RescueDishDC is on! Go to these restaurants & fight food waste with your fork


This weekend #RescueDishDC kicks off, with more than a dozen DC restaurants highlighting how delicious minimizing food waste can be.

From ricotta made from extra latte milk to cabbage cores pickled for taco fillings, these restaurants are showcasing their ingenuity as a part of DC Food Recovery Week. Whether you care deeply about sustainability, or just want to try something you’ve never tried before, #RescueDishDC will make you rethink “waste.” For a full list of participating restaurants go here.

Restaurants, which often operate on slim profit margins, have long been skilled at making sure very little goes to waste. #RescueDishDC is designed to celebrate and spotlight that creativity, while also inspiring home cooks to reexamine the potential tasty ingredients that they may be throwing away. Carrot greens, pickling brine, extra dough, herb stems, lemon rinds–all of them can live on in delicious ways.

Hungry yet? Here’s a quick sample of what’s on offer for #RescueDishDC (Click here for a full list and more details on the dishes):

  • ANXO – Cider made from foraged apples
  • Little Red Fox – roasted carrots with latte-milk ricotta and carrot-green pesto
  • Mellow Mushroom (Adams Morgan) – Caesar salad with bread-end croutons & bruschetta with tomato ends
  • National Geographic Cafeteria – veggie chips made from pulp leftover after juicing
  • Santa Rosa Taqueria – Taco stuffed with pickled cabbage core and portobello stems
  • Teaism – salmon belly served with pickled collard stems

#RescueDishDC, in its inaugural year, is organized by the DC Food Recovery Working Group and goes from Saturday, Oct. 21 to Saturday, Oct. 28.

“We have a great lineup of restaurants,” said Rachael Jackson, a Working Group board member who writes about funky-looking food dilemmas at “I’ve learned so much from their creative dishes and can’t wait to visit them all during DC Food Recovery Week.”

As if supporting efforts to reduce food waste and enjoying fantastic food weren’t enough, you can also win a restaurant gift card via the #RescueDishDC initiative. Just tweet or post public Facebook images of your food and/or drinks with the hashtag #RescueDishDC and you could win a meal at one of the participating restaurants.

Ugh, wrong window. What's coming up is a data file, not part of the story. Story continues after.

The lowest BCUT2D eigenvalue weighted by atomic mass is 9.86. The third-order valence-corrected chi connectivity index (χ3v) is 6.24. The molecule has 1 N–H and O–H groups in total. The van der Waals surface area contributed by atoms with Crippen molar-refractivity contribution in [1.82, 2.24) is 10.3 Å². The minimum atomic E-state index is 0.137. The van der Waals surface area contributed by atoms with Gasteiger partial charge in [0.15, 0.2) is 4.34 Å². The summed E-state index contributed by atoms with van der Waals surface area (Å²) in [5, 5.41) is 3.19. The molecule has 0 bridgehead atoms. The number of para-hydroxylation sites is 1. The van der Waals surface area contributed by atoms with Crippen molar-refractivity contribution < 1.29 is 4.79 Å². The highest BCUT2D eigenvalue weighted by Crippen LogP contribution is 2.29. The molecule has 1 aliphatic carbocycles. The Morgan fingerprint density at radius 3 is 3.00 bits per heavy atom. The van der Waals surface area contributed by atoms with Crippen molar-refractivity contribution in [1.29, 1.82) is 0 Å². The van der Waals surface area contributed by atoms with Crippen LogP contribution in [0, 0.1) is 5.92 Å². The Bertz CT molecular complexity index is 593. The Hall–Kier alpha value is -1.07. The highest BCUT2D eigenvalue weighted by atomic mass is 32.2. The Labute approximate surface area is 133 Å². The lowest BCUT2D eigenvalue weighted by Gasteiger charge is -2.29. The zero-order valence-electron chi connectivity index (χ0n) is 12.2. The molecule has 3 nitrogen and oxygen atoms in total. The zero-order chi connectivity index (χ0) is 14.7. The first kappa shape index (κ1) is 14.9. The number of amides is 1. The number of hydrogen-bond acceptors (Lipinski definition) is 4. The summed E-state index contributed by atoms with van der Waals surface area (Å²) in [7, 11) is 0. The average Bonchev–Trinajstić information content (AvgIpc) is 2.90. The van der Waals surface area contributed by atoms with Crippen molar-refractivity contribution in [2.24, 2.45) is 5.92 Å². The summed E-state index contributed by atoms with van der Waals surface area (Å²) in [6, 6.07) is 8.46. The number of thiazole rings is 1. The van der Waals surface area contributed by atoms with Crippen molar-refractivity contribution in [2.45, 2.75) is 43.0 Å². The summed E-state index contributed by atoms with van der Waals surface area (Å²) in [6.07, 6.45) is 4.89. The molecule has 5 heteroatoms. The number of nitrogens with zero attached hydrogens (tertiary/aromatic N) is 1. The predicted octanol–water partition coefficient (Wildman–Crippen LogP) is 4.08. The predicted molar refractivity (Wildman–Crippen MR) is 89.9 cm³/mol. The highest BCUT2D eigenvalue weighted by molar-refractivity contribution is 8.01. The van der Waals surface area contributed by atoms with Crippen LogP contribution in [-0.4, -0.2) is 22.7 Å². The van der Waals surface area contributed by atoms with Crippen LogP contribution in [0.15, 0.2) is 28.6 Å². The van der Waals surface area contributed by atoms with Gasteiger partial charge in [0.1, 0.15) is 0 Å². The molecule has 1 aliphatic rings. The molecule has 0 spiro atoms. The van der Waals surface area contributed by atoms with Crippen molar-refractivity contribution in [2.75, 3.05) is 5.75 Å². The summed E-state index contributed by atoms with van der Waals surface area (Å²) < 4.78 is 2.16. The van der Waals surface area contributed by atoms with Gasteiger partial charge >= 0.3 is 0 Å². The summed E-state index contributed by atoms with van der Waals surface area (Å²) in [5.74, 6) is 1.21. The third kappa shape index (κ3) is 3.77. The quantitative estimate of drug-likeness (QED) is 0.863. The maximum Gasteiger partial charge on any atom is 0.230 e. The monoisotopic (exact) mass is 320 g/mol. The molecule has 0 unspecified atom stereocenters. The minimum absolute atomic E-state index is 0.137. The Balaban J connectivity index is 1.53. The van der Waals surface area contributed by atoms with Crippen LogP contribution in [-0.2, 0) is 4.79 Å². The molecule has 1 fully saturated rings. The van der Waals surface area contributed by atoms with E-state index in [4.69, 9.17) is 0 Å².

Announcing DC Food Recovery Week!

We just announced DC Food Recovery Week! Please see our press release below and share widely!

CONTACT:  Josh Singer,

DC Food Recovery Week set for October 21 – 28

Wide variety of events focus on cutting waste, feeding more people

Get ready to save some food! DC Food Recovery Week is just around the corner. From Saturday, October 21 to Saturday, October 28, events across the region will spotlight, celebrate and advocate for all the ways we can reduce food waste and feed more people in metro DC.

Coordinated by the DC Food Recovery Working Group (DCFRWG), this week of events will include something for everyone who likes to eat and hates to waste. Young kids can pick out ghoulish gourds at the Ugly Pumpkin Block Party. Families and service groups can go on a gleaning outing with the University of the District of Columbia. DIYers can attend a class on food preservation and foodies will want to hit up all the restaurants participating in #RescueDishDC – an effort to highlight the creative ways DC chefs make use of ingredients you might assume are waste.  Please see a full list of events, some of which require advance registration, at

According to the Natural Resources Defense Council, as much as 40 percent of food in the United States gets thrown away. Yet, 13 percent of homes nationwide are food insecure. The DC Food Recovery Working Group is made up of representatives from a variety of organizations tackling different angles of the food waste problem, from legislation to excess food distribution to composting. Some of the DC Food Recovery Week events are organized directly by the Working Group, while others are sponsored by affiliated organizations. All events will help people in the region understand and act on this important issue.